Guess who came out to bath instead? The buffaloes!
Local lunch at Serene Park was pretty good.
Zara who never used to like eggplants, couldn’t stop eating the ones prepared at Serene Park.
The dessert was a plate of papaya and a bowl of refreshing local curd (Tissa is famous for curds, i.e. buffalo milk yogurt).
However, for these, plus a pasta for the girls and drinks, it came up to almost RM180, a steep price to pay!
We booked our afternoon safari with Saraii, so we went back there after lunch to wait for our guide and the safari jeep. We are very glad, we got this very knowledgeable, sharp eye safari guide, Dinesh.
There are a couple of national parks in Sri Lanaka to go on a safari, we chose Yala National Park just because it is renowned for the variety of its Wildlife, and it’s the best park to spot a leopard. The cost of going on this Safari is not cheap, for a 5hr half day safari, the price is USD43/head (children are counted as 1/2 head). It was quite an experience though, so again, it’s something you shouldn’t miss when you go to Sri Lanka.
We had to go on a safari jeep, get entrance tickets and get registered (and go to the toilet if need to). Once we entered the park, we are supposed to stay in the jeep all the time, so going to the bushes to release yourself is not possible. There are only certain areas dedicated for a pit stop, for a half day safari, there won’t be time to stop.
Once we entered the park, Dinesh started pointing to different bushes, different directions to show us the animals his sharp eyes spotted. We were intrigued by peacocks which were every where, and wanted him to stop for us to photograph them. After a few stop, he told us that we did not have much time especially for peacocks as they are every where. He told us to focus on animals which are more rare, but he’ll stop if we saw something we really want to photograph. We went with his suggestion, and here are some of the things we saw.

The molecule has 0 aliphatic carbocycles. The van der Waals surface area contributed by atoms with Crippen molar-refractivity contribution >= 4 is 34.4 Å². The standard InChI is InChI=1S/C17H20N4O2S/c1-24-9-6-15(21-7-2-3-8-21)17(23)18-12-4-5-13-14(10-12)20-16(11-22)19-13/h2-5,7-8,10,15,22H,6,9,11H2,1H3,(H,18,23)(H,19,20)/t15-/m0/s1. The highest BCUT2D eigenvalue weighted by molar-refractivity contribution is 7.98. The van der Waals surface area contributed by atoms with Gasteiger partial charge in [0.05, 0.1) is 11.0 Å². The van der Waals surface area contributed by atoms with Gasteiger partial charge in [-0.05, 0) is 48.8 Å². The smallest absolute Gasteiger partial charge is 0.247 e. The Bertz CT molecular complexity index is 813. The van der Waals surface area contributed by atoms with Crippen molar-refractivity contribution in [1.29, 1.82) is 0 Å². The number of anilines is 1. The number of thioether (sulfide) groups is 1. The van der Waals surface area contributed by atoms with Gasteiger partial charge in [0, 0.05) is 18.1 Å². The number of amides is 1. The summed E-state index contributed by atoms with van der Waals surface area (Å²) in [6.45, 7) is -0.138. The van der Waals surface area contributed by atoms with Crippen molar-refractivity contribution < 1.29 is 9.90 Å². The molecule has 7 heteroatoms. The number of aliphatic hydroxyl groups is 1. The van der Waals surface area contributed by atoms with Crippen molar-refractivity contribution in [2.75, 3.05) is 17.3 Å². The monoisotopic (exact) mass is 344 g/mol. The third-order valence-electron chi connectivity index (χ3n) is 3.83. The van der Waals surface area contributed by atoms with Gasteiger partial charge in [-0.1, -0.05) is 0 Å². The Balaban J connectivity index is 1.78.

(don’t know how Dinesh could even spot this among the bushes while navigating the bumpy road)
(Ok, biology isn’t one of my best subject, I don’t know what are the names of these birds we saw even though Dinesh mentioned their names when he pointed them out).
Things got excited when we started seeing mammals! Like wild boars (no photos though as they were really fast), and elephants!
One got really near. These are wild elephants, no chain marks on the legs, not trained, just wild and free to roam.
I think a Safari is considered successful/complete when a leopard is spotted. Dinesh was eager to let us see one, but by evening, there was still no leopards spotted.
We saw more things, but still no sign of the leopard.
Another lone elephant spotted.
As dusk fell, we were giving up hope, as all safari jeeps have to leave the park by 6:30pm, we were running out of time.
Good thing was Dinesh WANTED us to see the leopard, so he used whatever time that’s left to drive through the park again and again (although most other safari jeeps have started to leave the park). We honestly didn’t think we’ll see one and then there it was.
Resting on a rock.
Only 3 safari trucks （including ours) saw it. What an achievement! Even though it was a bumpy ride (literally), we left Yala National Park happy.
On our way back, Dinesh in good spirit, asked if we wanted to stop at a supermarket to buy snacks or drinks. We didn’t want to, instead, hubs wanted a stop at the temple to see people praying during Poya.
It was an exceptionally long day, we were all tired and dirty (from the dust at Yala) when we got back to Saraii Village. So imagine how annoyed we were to find our mattresses at our tree house all wet AND to know we have to change the bed sheets ourselves?